2) Carolyn Ray wrote a review, for Navigator, of Nathaniel Branden's The Art of Living Consciously, in which she criticised Dr. Branden for his "insults," "blatant name-calling" and his "slashing rhetorical style." What did Dr. Branden write that Dr. Ray found so offensive? He called men who resent the word profit "glowering, cassocked Rip van Winkles who still think they are living in the year 1200." Listeners to Lindsay Perigo's radio show — who hear much more virulent "insults" and "blatant name-calling" every day — will be wondering why Dr. Ray is more offended by a "slashing rhetorical style" than she is by men who resent the word "profit."

There are many more examples that I could mention — such as Dr. Kelley's capitulation to Robert Nola in the Perigo/Nola debate, or the dizzy bitch who said, on an IOS discussion list, that she was frightened by Nathaniel Branden's use of the word "evil" in a 1960s lecture — but I'm short on space, so I'll move on to Mr. Wilkinson's other complaints.

Mr. Wilkinson refers to my "facile way with epithets like 'second- hander' and 'Peter Keating.'" He claims that "Genuinely independent minds rarely help themselves so readily to other thinkers' signature expressions." Wow! We can't even call second-handers "second-handers" anymore! Are "existence exists" and "A is A" out too? After all, they were also expressions employed by Ayn Rand.

I also reject Mr. Wilkinson's statement that "one's form of expression" can be divorced from the "content of the views one expresses." Consider, for instance, the following excerpt from Nathaniel Branden's memoir Judgment Day: "Ideas mattered to [Ayn Rand]. No one could understand her who did not understand her conviction concerning the supreme importance of philosophy. If, for example, she heard a statement to the effect that man has no right to exist for his own sake, but exists only to serve society, or the state, or the race, or the planet — or if she heard a statement to the effect that reason is impotent to know reality, or that all value judgments are ultimately arbitrary, or that notions of good and evil are merely expressions of subjective emotion — she saw, concretely and specifically, the oceans of human blood that were spilled as a consequence of such beliefs — she saw Nazi Germany and Soviet Russia — and she reacted accordingly."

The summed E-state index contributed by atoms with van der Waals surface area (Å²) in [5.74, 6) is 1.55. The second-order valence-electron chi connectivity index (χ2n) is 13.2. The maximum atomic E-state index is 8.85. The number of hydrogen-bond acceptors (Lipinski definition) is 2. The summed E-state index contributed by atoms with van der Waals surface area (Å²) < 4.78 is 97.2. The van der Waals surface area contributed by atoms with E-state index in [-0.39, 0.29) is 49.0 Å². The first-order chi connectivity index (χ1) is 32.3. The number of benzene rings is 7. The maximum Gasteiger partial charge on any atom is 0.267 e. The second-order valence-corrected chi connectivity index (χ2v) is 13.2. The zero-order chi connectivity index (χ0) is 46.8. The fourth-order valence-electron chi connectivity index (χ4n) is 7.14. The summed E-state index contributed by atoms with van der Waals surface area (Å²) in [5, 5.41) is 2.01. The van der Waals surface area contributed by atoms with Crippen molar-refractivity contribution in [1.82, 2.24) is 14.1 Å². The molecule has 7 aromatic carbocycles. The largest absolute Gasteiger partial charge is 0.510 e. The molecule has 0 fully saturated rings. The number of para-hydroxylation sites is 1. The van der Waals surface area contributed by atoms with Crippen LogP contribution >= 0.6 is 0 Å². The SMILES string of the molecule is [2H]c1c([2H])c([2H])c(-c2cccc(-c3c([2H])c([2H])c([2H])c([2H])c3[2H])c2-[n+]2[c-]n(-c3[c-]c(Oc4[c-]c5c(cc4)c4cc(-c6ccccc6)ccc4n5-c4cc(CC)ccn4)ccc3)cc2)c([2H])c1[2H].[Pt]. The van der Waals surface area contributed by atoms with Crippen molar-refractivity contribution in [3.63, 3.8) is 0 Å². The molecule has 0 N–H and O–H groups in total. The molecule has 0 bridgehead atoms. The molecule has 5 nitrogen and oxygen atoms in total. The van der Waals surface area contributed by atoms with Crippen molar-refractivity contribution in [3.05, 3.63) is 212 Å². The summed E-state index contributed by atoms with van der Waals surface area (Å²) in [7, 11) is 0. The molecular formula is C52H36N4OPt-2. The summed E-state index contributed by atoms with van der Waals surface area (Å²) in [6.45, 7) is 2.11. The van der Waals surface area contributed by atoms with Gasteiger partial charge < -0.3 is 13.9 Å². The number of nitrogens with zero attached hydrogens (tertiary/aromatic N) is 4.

The content of Ayn Rand's views — her theory of concepts, her rejection of the mind-body dichotomy, her view of justice, her view of the role of philosophy in history, and so on — meant that her form of expression could be either vehemently condemnatory or patiently nurturing, depending on whether she judged a person evil or innocently mistaken. There was no dichotomy, in other words, between the content of her views and the form of her expression, anymore than there was a dichotomy between her rational faculty and her emotions, or between her mind and body. Ideas mattered to Ayn Rand because of the ideas she held.

The final paragraph of Mr. Wilkinson's criticisms indicate that the IOS is unrepentant in its drive towards academic respectability. He writes, "It is impossible that striving within academia to refute prevailing views and advance Objectivist ones could constitute a positive sanction (or 'irrational tolerance') of those one is acting to refute." Who could disagree? — if one takes Mr. Wilkinson's statement out of context. Remember that "to refute prevailing views and advance Objectivist ones" means, for Mr. Wilkinson, the publication of trash like Feminist Interpretations. Advancing Objectivist views does not constitute a positive sanction; advancing "Ayn Rand — The Great Feminist Synthesist" does.

Chris Matthew Sciabarra's Defence of the Indefensible